In order to solve problems which require a sinusoidal model, it is necessary to
A typical problem requiring a sinusoidal model in which period, frequency
are important is a relationship between time and some other data. In many situations, this involves motion which repeats or oscillates. We are given some information about data
values that repeat over a certain interval or period of time, or we are given information about the position of an object that varies sinusoidally.
Suppose a particle moves along the x-axis. Its position (x-coordinate) at any time t
seconds where t
is greater than or equal to zero is given by
. (a) What is the position of the particle at time t = 2.3 seconds? (b) What are the amplitude, period and frequency
of this motion? (c) What is the smallest value of x that the particle reaches during its motion?
(a) To find the position of the particle at t = 2.3 we evaluate
Note that this tell us the x-coordinate of the particle at t = 2.3.
From this we see that
we can determine that the period is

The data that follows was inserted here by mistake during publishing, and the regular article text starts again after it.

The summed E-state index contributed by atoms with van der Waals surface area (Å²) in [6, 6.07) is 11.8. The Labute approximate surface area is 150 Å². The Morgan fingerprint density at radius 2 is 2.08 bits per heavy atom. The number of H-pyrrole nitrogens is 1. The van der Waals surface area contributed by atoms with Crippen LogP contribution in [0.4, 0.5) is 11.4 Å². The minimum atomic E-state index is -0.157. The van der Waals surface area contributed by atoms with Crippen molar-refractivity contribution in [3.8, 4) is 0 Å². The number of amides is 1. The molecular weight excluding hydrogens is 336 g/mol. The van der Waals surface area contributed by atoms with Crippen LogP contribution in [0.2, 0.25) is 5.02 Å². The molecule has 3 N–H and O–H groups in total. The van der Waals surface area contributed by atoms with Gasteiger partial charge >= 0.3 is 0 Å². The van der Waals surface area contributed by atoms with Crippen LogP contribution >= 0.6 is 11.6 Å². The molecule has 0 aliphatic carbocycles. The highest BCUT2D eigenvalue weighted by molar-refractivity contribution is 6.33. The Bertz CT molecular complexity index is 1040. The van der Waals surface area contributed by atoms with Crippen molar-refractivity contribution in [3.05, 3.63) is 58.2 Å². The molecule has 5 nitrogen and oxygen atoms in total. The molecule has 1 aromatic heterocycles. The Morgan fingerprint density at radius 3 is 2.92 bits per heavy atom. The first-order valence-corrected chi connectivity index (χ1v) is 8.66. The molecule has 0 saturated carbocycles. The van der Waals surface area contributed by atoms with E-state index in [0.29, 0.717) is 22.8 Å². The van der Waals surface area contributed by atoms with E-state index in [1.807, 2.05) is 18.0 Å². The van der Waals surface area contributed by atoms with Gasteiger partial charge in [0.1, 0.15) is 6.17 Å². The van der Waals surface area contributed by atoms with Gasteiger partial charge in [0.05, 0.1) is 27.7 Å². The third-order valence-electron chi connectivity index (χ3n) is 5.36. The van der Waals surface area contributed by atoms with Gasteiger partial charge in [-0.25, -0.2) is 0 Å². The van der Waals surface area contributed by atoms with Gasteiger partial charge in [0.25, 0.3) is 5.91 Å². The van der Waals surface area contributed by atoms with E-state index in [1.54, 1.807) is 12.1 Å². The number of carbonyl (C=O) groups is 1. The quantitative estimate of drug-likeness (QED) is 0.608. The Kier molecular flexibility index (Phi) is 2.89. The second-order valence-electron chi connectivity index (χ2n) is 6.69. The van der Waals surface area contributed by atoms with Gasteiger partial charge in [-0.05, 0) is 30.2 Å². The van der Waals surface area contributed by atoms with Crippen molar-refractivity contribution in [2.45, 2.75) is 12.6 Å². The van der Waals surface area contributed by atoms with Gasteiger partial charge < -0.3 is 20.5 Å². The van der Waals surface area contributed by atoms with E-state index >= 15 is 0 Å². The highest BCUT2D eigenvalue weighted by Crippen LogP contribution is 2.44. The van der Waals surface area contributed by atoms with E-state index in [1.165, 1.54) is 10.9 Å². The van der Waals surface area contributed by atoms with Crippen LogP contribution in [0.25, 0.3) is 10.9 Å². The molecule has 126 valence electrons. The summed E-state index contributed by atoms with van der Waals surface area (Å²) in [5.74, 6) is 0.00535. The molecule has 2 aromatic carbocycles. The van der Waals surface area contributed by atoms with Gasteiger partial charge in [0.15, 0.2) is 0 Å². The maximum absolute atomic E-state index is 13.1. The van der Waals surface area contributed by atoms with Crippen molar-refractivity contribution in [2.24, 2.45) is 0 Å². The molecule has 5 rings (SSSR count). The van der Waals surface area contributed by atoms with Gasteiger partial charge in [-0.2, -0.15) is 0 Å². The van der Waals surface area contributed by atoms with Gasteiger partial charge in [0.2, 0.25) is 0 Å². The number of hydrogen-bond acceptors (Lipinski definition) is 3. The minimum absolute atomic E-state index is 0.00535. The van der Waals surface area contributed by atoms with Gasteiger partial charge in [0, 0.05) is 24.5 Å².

T = 2 seconds.
(c) The maximum distance this particle moves can be seen easily if we note that at time t
= 0 the particle is at the coordinate x = 0. We call this the stable (equilibrium) position of the particle since it moves to the left and right of this position, which acts as a center of the motion. Since the amplitude
of the motion is 2, the particle moves from the origin at most a distance of 2. This means the smallest value of x that the particle reaches is x = -2. The particle moves back and forth between the x-coordinates -2 and +2 in a period of 2 seconds. A graph
of the position of this particle is shown below over a 10 second time interval.
Remember that the calculator uses X instead of t. So the expression
X) really represents Y1=2sin(p
t) or the values for our function
s(t). That is, the values of Y1 are the x-coordinates of the particle's position as it moves along the x-axis. Notice that at time t = 2.3 the particle's approximate position, or x-coordinate, is 1.618.